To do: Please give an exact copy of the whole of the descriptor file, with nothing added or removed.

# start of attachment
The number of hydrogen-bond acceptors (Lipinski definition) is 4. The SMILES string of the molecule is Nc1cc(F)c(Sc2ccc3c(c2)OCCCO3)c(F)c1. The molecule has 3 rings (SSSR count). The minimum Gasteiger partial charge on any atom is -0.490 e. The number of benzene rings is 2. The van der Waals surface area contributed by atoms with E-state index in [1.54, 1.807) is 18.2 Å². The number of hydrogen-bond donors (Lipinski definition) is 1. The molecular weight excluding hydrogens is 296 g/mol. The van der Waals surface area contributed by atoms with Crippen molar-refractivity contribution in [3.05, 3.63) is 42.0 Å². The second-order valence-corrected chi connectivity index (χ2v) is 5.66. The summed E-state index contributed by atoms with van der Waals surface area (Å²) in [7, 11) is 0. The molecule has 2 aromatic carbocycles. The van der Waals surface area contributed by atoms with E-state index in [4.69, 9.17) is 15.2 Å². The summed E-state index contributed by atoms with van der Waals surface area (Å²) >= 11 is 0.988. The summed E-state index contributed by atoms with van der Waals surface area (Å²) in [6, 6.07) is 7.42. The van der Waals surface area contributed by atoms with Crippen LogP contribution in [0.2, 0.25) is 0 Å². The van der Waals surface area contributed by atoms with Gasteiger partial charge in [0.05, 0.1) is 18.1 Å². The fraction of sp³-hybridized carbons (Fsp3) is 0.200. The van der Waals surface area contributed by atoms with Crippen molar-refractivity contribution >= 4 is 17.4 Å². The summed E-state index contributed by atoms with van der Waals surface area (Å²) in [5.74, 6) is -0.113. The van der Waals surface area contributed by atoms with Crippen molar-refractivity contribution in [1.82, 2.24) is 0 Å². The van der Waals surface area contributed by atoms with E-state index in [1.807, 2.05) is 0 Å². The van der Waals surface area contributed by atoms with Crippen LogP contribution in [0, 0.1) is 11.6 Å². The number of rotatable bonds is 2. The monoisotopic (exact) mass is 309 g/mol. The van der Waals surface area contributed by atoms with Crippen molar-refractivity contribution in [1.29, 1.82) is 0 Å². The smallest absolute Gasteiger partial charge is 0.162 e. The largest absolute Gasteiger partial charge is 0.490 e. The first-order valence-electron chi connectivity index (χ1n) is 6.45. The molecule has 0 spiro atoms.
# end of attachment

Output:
The number of hydrogen-bond acceptors (Lipinski definition) is 4. The SMILES string of the molecule is Nc1cc(F)c(Sc2ccc3c(c2)OCCCO3)c(F)c1. The molecule has 3 rings (SSSR count). The minimum Gasteiger partial charge on any atom is -0.490 e. The number of benzene rings is 2. The van der Waals surface area contributed by atoms with E-state index in [1.54, 1.807) is 18.2 Å². The number of hydrogen-bond donors (Lipinski definition) is 1. The molecular weight excluding hydrogens is 296 g/mol. The van der Waals surface area contributed by atoms with Crippen molar-refractivity contribution in [3.05, 3.63) is 42.0 Å². The second-order valence-corrected chi connectivity index (χ2v) is 5.66. The summed E-state index contributed by atoms with van der Waals surface area (Å²) in [7, 11) is 0. The molecule has 2 aromatic carbocycles. The van der Waals surface area contributed by atoms with E-state index in [4.69, 9.17) is 15.2 Å². The summed E-state index contributed by atoms with van der Waals surface area (Å²) >= 11 is 0.988. The summed E-state index contributed by atoms with van der Waals surface area (Å²) in [6, 6.07) is 7.42. The van der Waals surface area contributed by atoms with Crippen LogP contribution in [0.2, 0.25) is 0 Å². The van der Waals surface area contributed by atoms with Gasteiger partial charge in [0.05, 0.1) is 18.1 Å². The fraction of sp³-hybridized carbons (Fsp3) is 0.200. The van der Waals surface area contributed by atoms with Crippen molar-refractivity contribution >= 4 is 17.4 Å². The summed E-state index contributed by atoms with van der Waals surface area (Å²) in [5.74, 6) is -0.113. The van der Waals surface area contributed by atoms with Crippen molar-refractivity contribution in [1.82, 2.24) is 0 Å². The van der Waals surface area contributed by atoms with E-state index in [1.807, 2.05) is 0 Å². The van der Waals surface area contributed by atoms with Crippen LogP contribution in [0, 0.1) is 11.6 Å². The number of rotatable bonds is 2. The monoisotopic (exact) mass is 309 g/mol. The van der Waals surface area contributed by atoms with Crippen molar-refractivity contribution in [1.29, 1.82) is 0 Å². The smallest absolute Gasteiger partial charge is 0.162 e. The largest absolute Gasteiger partial charge is 0.490 e. The first-order valence-electron chi connectivity index (χ1n) is 6.45. The molecule has 0 spiro atoms.